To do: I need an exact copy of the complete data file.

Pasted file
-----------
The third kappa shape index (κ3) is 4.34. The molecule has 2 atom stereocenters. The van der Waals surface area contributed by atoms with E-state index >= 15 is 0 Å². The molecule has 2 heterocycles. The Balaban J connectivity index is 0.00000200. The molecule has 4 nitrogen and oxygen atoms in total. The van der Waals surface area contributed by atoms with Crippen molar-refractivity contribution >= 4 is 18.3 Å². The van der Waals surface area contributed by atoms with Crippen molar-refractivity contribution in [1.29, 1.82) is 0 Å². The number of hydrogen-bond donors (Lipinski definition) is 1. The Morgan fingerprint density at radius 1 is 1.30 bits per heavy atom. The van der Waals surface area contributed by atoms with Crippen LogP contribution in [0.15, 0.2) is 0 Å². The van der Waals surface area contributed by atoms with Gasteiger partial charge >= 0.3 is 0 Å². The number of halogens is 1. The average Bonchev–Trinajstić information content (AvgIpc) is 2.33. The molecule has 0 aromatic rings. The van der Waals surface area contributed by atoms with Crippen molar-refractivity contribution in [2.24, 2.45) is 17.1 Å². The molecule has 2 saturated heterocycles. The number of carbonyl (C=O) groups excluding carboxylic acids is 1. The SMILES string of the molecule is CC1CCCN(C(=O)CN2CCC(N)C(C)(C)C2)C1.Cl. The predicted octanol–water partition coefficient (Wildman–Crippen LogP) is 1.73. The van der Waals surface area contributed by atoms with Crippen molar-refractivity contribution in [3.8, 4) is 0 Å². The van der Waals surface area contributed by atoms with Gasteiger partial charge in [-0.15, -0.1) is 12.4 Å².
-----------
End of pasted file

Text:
The third kappa shape index (κ3) is 4.34. The molecule has 2 atom stereocenters. The van der Waals surface area contributed by atoms with E-state index >= 15 is 0 Å². The molecule has 2 heterocycles. The Balaban J connectivity index is 0.00000200. The molecule has 4 nitrogen and oxygen atoms in total. The van der Waals surface area contributed by atoms with Crippen molar-refractivity contribution >= 4 is 18.3 Å². The van der Waals surface area contributed by atoms with Crippen molar-refractivity contribution in [1.29, 1.82) is 0 Å². The number of hydrogen-bond donors (Lipinski definition) is 1. The Morgan fingerprint density at radius 1 is 1.30 bits per heavy atom. The van der Waals surface area contributed by atoms with Crippen LogP contribution in [0.15, 0.2) is 0 Å². The van der Waals surface area contributed by atoms with Gasteiger partial charge >= 0.3 is 0 Å². The number of halogens is 1. The average Bonchev–Trinajstić information content (AvgIpc) is 2.33. The molecule has 0 aromatic rings. The van der Waals surface area contributed by atoms with Crippen molar-refractivity contribution in [2.24, 2.45) is 17.1 Å². The molecule has 2 saturated heterocycles. The number of carbonyl (C=O) groups excluding carboxylic acids is 1. The SMILES string of the molecule is CC1CCCN(C(=O)CN2CCC(N)C(C)(C)C2)C1.Cl. The predicted octanol–water partition coefficient (Wildman–Crippen LogP) is 1.73. The van der Waals surface area contributed by atoms with Crippen molar-refractivity contribution in [3.8, 4) is 0 Å². The van der Waals surface area contributed by atoms with Gasteiger partial charge in [-0.15, -0.1) is 12.4 Å².